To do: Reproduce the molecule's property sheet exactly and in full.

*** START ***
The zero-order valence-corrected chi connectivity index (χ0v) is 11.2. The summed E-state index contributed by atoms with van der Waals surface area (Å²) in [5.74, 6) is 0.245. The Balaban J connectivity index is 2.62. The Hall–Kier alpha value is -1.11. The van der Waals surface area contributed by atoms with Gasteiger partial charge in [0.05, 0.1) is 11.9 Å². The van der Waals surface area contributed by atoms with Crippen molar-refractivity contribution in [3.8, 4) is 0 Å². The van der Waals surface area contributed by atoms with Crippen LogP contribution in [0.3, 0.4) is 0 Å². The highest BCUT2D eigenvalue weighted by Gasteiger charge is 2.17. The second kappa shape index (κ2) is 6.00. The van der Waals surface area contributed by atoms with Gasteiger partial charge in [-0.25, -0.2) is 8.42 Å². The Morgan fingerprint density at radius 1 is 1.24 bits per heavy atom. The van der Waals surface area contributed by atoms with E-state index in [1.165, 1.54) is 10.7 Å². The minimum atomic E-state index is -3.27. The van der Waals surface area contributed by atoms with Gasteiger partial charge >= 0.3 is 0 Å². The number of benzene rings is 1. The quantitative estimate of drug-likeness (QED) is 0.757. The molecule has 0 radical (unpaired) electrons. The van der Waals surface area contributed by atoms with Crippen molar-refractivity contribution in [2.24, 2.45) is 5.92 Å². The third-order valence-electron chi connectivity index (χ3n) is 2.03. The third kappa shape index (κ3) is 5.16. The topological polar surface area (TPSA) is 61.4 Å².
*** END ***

The zero-order valence-corrected chi connectivity index (χ0v) is 11.2. The summed E-state index contributed by atoms with van der Waals surface area (Å²) in [5.74, 6) is 0.245. The Balaban J connectivity index is 2.62. The Hall–Kier alpha value is -1.11. The van der Waals surface area contributed by atoms with Gasteiger partial charge in [0.05, 0.1) is 11.9 Å². The van der Waals surface area contributed by atoms with Crippen molar-refractivity contribution in [3.8, 4) is 0 Å². The van der Waals surface area contributed by atoms with Crippen LogP contribution in [0.3, 0.4) is 0 Å². The highest BCUT2D eigenvalue weighted by Gasteiger charge is 2.17. The second kappa shape index (κ2) is 6.00. The van der Waals surface area contributed by atoms with Gasteiger partial charge in [-0.25, -0.2) is 8.42 Å². The Morgan fingerprint density at radius 1 is 1.24 bits per heavy atom. The van der Waals surface area contributed by atoms with E-state index in [1.165, 1.54) is 10.7 Å². The minimum atomic E-state index is -3.27. The van der Waals surface area contributed by atoms with Gasteiger partial charge >= 0.3 is 0 Å². The number of benzene rings is 1. The quantitative estimate of drug-likeness (QED) is 0.757. The molecule has 0 radical (unpaired) electrons. The van der Waals surface area contributed by atoms with Crippen molar-refractivity contribution in [2.24, 2.45) is 5.92 Å². The third-order valence-electron chi connectivity index (χ3n) is 2.03. The third kappa shape index (κ3) is 5.16. The topological polar surface area (TPSA) is 61.4 Å².